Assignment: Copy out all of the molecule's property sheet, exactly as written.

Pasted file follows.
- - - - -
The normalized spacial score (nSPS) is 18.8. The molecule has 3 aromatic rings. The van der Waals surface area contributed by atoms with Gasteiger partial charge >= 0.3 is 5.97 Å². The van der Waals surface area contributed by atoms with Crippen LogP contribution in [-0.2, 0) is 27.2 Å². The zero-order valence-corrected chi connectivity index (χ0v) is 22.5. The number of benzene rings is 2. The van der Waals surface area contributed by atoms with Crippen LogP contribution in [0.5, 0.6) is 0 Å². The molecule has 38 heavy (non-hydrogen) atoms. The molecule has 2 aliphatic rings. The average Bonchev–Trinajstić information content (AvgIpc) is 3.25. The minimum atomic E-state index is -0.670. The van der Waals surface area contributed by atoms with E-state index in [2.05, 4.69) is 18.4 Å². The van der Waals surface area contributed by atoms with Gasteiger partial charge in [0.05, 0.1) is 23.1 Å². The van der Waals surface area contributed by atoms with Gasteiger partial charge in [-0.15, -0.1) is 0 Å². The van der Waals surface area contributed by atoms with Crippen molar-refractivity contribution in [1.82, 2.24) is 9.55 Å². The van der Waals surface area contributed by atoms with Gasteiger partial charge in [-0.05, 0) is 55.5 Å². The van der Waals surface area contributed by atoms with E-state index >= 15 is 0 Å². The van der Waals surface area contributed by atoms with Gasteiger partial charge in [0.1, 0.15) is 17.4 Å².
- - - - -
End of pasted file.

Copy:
The normalized spacial score (nSPS) is 18.8. The molecule has 3 aromatic rings. The van der Waals surface area contributed by atoms with Gasteiger partial charge >= 0.3 is 5.97 Å². The van der Waals surface area contributed by atoms with Crippen LogP contribution in [-0.2, 0) is 27.2 Å². The zero-order valence-corrected chi connectivity index (χ0v) is 22.5. The number of benzene rings is 2. The van der Waals surface area contributed by atoms with Crippen LogP contribution in [0.5, 0.6) is 0 Å². The molecule has 38 heavy (non-hydrogen) atoms. The molecule has 2 aliphatic rings. The average Bonchev–Trinajstić information content (AvgIpc) is 3.25. The minimum atomic E-state index is -0.670. The van der Waals surface area contributed by atoms with E-state index in [2.05, 4.69) is 18.4 Å². The van der Waals surface area contributed by atoms with Gasteiger partial charge in [0.05, 0.1) is 23.1 Å². The van der Waals surface area contributed by atoms with Gasteiger partial charge in [-0.15, -0.1) is 0 Å². The van der Waals surface area contributed by atoms with Crippen molar-refractivity contribution in [1.82, 2.24) is 9.55 Å². The van der Waals surface area contributed by atoms with Gasteiger partial charge in [-0.05, 0) is 55.5 Å². The van der Waals surface area contributed by atoms with E-state index >= 15 is 0 Å². The van der Waals surface area contributed by atoms with Gasteiger partial charge in [0.1, 0.15) is 17.4 Å².